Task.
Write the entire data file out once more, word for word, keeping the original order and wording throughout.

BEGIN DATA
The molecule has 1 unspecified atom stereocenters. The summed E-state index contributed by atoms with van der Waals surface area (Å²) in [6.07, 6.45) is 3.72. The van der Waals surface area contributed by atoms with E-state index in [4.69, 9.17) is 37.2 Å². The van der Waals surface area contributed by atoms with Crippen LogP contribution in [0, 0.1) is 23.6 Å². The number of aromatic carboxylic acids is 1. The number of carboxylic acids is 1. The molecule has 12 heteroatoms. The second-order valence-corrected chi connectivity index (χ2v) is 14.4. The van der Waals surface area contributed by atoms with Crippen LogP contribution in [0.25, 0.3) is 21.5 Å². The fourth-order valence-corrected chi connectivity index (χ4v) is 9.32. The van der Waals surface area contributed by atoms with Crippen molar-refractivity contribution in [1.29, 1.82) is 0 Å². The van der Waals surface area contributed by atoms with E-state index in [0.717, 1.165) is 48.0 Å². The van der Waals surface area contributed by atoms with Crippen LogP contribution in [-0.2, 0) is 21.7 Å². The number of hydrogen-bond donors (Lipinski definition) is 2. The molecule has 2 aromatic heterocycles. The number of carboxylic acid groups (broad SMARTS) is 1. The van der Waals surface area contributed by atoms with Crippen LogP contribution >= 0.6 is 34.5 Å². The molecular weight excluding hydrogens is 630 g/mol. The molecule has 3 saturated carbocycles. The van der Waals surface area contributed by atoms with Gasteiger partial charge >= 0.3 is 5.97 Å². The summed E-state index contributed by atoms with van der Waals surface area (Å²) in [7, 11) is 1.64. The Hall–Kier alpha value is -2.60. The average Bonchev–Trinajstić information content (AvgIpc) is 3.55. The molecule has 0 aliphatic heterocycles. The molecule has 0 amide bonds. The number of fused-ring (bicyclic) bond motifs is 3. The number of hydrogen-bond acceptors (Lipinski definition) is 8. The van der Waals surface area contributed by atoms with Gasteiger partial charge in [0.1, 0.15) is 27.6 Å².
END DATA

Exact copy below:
The molecule has 1 unspecified atom stereocenters. The summed E-state index contributed by atoms with van der Waals surface area (Å²) in [6.07, 6.45) is 3.72. The van der Waals surface area contributed by atoms with E-state index in [4.69, 9.17) is 37.2 Å². The van der Waals surface area contributed by atoms with Crippen LogP contribution in [0, 0.1) is 23.6 Å². The number of aromatic carboxylic acids is 1. The number of carboxylic acids is 1. The molecule has 12 heteroatoms. The second-order valence-corrected chi connectivity index (χ2v) is 14.4. The van der Waals surface area contributed by atoms with Crippen LogP contribution in [0.25, 0.3) is 21.5 Å². The fourth-order valence-corrected chi connectivity index (χ4v) is 9.32. The van der Waals surface area contributed by atoms with Crippen molar-refractivity contribution in [1.29, 1.82) is 0 Å². The van der Waals surface area contributed by atoms with E-state index in [0.717, 1.165) is 48.0 Å². The van der Waals surface area contributed by atoms with Crippen LogP contribution in [-0.2, 0) is 21.7 Å². The number of hydrogen-bond donors (Lipinski definition) is 2. The molecule has 2 aromatic heterocycles. The number of carboxylic acid groups (broad SMARTS) is 1. The van der Waals surface area contributed by atoms with Crippen LogP contribution >= 0.6 is 34.5 Å². The molecular weight excluding hydrogens is 630 g/mol. The molecule has 3 saturated carbocycles. The van der Waals surface area contributed by atoms with Gasteiger partial charge >= 0.3 is 5.97 Å². The summed E-state index contributed by atoms with van der Waals surface area (Å²) in [7, 11) is 1.64. The Hall–Kier alpha value is -2.60. The average Bonchev–Trinajstić information content (AvgIpc) is 3.55. The molecule has 0 aliphatic heterocycles. The molecule has 0 amide bonds. The number of fused-ring (bicyclic) bond motifs is 3. The number of hydrogen-bond acceptors (Lipinski definition) is 8. The van der Waals surface area contributed by atoms with Gasteiger partial charge in [0.1, 0.15) is 27.6 Å².